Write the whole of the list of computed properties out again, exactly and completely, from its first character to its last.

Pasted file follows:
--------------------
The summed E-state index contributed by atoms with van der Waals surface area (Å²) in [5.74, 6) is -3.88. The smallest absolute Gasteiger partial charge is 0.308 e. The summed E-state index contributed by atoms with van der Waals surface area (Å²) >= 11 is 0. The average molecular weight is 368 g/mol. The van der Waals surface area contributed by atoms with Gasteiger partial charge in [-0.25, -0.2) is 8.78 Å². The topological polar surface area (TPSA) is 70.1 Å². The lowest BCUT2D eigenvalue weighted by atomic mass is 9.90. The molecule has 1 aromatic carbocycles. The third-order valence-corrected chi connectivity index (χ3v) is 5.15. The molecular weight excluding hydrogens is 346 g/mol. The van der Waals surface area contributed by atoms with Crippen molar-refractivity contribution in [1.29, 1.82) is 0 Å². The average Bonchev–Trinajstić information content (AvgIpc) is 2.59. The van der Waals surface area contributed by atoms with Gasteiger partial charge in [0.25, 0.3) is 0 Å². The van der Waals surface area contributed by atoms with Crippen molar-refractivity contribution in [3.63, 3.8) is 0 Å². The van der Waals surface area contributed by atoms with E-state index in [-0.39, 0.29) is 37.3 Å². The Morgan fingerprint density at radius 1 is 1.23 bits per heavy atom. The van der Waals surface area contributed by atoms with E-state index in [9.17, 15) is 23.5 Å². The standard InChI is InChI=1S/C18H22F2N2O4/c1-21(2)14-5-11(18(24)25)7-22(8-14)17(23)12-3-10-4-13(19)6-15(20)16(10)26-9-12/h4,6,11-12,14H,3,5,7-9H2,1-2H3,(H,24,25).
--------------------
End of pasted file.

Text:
The summed E-state index contributed by atoms with van der Waals surface area (Å²) in [5.74, 6) is -3.88. The smallest absolute Gasteiger partial charge is 0.308 e. The summed E-state index contributed by atoms with van der Waals surface area (Å²) >= 11 is 0. The average molecular weight is 368 g/mol. The van der Waals surface area contributed by atoms with Gasteiger partial charge in [-0.25, -0.2) is 8.78 Å². The topological polar surface area (TPSA) is 70.1 Å². The lowest BCUT2D eigenvalue weighted by atomic mass is 9.90. The molecule has 1 aromatic carbocycles. The third-order valence-corrected chi connectivity index (χ3v) is 5.15. The molecular weight excluding hydrogens is 346 g/mol. The van der Waals surface area contributed by atoms with Crippen molar-refractivity contribution in [1.29, 1.82) is 0 Å². The average Bonchev–Trinajstić information content (AvgIpc) is 2.59. The van der Waals surface area contributed by atoms with Gasteiger partial charge in [0.25, 0.3) is 0 Å². The van der Waals surface area contributed by atoms with Crippen molar-refractivity contribution in [3.63, 3.8) is 0 Å². The van der Waals surface area contributed by atoms with E-state index in [-0.39, 0.29) is 37.3 Å². The Morgan fingerprint density at radius 1 is 1.23 bits per heavy atom. The van der Waals surface area contributed by atoms with E-state index in [9.17, 15) is 23.5 Å². The standard InChI is InChI=1S/C18H22F2N2O4/c1-21(2)14-5-11(18(24)25)7-22(8-14)17(23)12-3-10-4-13(19)6-15(20)16(10)26-9-12/h4,6,11-12,14H,3,5,7-9H2,1-2H3,(H,24,25).